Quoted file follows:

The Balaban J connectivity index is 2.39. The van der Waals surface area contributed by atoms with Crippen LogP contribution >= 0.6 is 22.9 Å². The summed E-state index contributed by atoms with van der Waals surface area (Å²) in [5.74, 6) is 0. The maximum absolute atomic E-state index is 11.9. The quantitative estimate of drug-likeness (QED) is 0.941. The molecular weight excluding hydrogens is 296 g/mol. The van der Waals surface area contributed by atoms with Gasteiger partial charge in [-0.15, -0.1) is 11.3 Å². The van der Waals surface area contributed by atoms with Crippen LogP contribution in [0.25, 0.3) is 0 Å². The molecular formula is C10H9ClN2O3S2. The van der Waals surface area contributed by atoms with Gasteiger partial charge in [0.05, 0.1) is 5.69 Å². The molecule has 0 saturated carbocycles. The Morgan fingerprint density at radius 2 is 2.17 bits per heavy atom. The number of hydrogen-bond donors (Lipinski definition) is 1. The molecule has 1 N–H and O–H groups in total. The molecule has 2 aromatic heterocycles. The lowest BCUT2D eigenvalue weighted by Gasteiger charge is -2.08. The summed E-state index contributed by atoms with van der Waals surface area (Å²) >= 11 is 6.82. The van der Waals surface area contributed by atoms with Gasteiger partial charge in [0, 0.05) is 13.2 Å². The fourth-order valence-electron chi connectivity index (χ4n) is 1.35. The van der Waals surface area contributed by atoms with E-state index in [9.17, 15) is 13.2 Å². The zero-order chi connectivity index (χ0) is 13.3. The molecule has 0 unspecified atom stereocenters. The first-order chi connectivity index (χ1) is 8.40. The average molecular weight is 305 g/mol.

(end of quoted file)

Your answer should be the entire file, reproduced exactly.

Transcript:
The Balaban J connectivity index is 2.39. The van der Waals surface area contributed by atoms with Crippen LogP contribution >= 0.6 is 22.9 Å². The summed E-state index contributed by atoms with van der Waals surface area (Å²) in [5.74, 6) is 0. The maximum absolute atomic E-state index is 11.9. The quantitative estimate of drug-likeness (QED) is 0.941. The molecular weight excluding hydrogens is 296 g/mol. The van der Waals surface area contributed by atoms with Gasteiger partial charge in [-0.15, -0.1) is 11.3 Å². The van der Waals surface area contributed by atoms with Crippen LogP contribution in [0.25, 0.3) is 0 Å². The molecular formula is C10H9ClN2O3S2. The van der Waals surface area contributed by atoms with Gasteiger partial charge in [0.05, 0.1) is 5.69 Å². The molecule has 0 saturated carbocycles. The Morgan fingerprint density at radius 2 is 2.17 bits per heavy atom. The number of hydrogen-bond donors (Lipinski definition) is 1. The molecule has 1 N–H and O–H groups in total. The molecule has 2 aromatic heterocycles. The lowest BCUT2D eigenvalue weighted by Gasteiger charge is -2.08. The summed E-state index contributed by atoms with van der Waals surface area (Å²) >= 11 is 6.82. The van der Waals surface area contributed by atoms with Gasteiger partial charge in [0, 0.05) is 13.2 Å². The fourth-order valence-electron chi connectivity index (χ4n) is 1.35. The van der Waals surface area contributed by atoms with E-state index in [9.17, 15) is 13.2 Å². The zero-order chi connectivity index (χ0) is 13.3. The molecule has 0 unspecified atom stereocenters. The first-order chi connectivity index (χ1) is 8.40. The average molecular weight is 305 g/mol.